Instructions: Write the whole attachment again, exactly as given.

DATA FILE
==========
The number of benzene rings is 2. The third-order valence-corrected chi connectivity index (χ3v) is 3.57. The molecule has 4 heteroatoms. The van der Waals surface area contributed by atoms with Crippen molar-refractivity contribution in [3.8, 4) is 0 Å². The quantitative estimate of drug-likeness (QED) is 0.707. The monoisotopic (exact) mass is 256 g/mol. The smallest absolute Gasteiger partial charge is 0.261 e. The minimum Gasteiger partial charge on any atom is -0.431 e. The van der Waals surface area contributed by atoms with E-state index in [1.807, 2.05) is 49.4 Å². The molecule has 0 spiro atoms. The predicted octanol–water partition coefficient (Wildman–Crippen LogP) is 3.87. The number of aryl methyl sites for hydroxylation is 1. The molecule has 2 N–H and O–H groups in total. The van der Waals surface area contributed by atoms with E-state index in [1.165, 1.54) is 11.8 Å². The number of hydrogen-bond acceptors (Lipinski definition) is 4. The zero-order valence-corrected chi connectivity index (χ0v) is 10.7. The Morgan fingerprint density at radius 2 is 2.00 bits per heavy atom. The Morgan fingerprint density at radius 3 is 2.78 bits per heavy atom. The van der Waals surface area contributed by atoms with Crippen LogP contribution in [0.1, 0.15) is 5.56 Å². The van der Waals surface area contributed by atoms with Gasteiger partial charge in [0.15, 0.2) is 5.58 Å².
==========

The number of benzene rings is 2. The third-order valence-corrected chi connectivity index (χ3v) is 3.57. The molecule has 4 heteroatoms. The van der Waals surface area contributed by atoms with Crippen molar-refractivity contribution in [3.8, 4) is 0 Å². The quantitative estimate of drug-likeness (QED) is 0.707. The monoisotopic (exact) mass is 256 g/mol. The smallest absolute Gasteiger partial charge is 0.261 e. The minimum Gasteiger partial charge on any atom is -0.431 e. The van der Waals surface area contributed by atoms with E-state index in [1.807, 2.05) is 49.4 Å². The molecule has 0 spiro atoms. The predicted octanol–water partition coefficient (Wildman–Crippen LogP) is 3.87. The number of aryl methyl sites for hydroxylation is 1. The molecule has 2 N–H and O–H groups in total. The van der Waals surface area contributed by atoms with E-state index in [1.165, 1.54) is 11.8 Å². The number of hydrogen-bond acceptors (Lipinski definition) is 4. The zero-order valence-corrected chi connectivity index (χ0v) is 10.7. The Morgan fingerprint density at radius 2 is 2.00 bits per heavy atom. The Morgan fingerprint density at radius 3 is 2.78 bits per heavy atom. The van der Waals surface area contributed by atoms with Crippen LogP contribution in [0.1, 0.15) is 5.56 Å². The van der Waals surface area contributed by atoms with Gasteiger partial charge in [0.15, 0.2) is 5.58 Å².